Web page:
Saturday, May 14, 2016

The French Alliance of 1778

From the York Daily Record:
The Treaty of Alliance with France, during the Revolutionary War, was both signed in France and ratified by the Continental Congress while York was the seat of government for the new nation. Without France’s significant military aid, provided by this treaty, it is doubtful that the Revolutionary War would have been won against Great Britain.

This 13-cent United States Postage Stamp commemorates French King Louis XVI handing the signed copy of the treaty to Benjamin Franklin. If you are reading this on the site, click on this LINK for a Full View of the illustrations in this post on the original YorkBlog site; since the site will occasionally cut off important details in the cropping of illustrations.

The Treaty of Alliance was signed in France on February 6, 1778, following many months of negotiations by American diplomats Benjamin Franklin, Silas Deane and Arthur Lee. One of the keys to getting France to finally agree to a treaty was the colonists’ first major military victory in the defeat of British General Burgoyne’s army of 6,000 men at Saratoga, New York, on October 17, 1777. (Read more.)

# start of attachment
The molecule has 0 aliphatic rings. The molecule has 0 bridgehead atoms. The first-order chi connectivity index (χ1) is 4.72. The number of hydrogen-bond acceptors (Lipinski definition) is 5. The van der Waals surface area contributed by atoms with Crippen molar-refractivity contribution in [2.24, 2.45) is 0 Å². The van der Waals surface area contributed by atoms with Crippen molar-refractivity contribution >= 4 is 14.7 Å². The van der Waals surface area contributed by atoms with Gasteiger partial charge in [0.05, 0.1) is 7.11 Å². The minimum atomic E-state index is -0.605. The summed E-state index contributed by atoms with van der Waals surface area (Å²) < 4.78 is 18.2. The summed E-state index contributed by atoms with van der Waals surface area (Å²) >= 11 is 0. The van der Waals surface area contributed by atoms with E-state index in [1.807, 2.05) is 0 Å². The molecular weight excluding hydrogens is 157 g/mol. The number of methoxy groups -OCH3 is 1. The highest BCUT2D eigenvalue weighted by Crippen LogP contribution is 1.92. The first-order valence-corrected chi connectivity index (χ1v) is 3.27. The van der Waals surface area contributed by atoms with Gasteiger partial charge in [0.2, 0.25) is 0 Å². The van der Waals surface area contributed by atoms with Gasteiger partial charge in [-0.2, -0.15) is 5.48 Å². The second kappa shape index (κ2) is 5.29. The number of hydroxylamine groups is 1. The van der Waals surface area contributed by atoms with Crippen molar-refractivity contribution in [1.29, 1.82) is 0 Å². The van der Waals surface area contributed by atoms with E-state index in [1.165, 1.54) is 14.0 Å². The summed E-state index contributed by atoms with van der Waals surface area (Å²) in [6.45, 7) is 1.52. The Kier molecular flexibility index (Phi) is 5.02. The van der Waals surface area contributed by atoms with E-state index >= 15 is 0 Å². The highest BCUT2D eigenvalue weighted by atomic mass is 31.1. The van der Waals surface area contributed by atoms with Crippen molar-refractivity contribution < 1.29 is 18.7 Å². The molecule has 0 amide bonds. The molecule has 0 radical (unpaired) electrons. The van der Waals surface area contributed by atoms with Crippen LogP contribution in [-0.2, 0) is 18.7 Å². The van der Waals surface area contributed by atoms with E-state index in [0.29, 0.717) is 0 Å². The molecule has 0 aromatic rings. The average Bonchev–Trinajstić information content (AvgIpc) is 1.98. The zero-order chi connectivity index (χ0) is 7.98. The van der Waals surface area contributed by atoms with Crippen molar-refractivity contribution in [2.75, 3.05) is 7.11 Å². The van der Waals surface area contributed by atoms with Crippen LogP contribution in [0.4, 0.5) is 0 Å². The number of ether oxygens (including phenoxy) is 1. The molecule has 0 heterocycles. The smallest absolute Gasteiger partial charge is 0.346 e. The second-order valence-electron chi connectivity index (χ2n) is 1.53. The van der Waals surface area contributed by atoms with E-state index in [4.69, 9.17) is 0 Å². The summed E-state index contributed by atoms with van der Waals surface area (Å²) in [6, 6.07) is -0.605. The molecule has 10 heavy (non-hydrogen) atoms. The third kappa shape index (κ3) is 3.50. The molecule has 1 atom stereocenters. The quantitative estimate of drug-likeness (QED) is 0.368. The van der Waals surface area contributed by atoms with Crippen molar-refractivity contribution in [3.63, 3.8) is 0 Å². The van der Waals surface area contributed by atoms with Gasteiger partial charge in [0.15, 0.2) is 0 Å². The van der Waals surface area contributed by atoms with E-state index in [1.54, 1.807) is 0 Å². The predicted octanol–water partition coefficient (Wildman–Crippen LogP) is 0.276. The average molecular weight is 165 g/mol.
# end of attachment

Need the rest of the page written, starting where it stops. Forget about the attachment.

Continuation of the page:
1 comment:

MadMonarchist said...

So much of this is misconstrued today. The Franco-American Alliance is either treated dismissively or the emphasis is placed on "France" rather than "The *Kingdom* of France". True enough, American independence would not have been won without King Louis XIV, even before recognition French loans and French Charleville muskets were vital. So, the Kingdom of France was America's first ally and, it is even more often forgotten, the First French Republic was America's first foreign enemy. The undeclared war between the U.S. and revolutionary France is seldom mentioned at all. The whole relationship just messes up everyone's narrative, on the left and the right.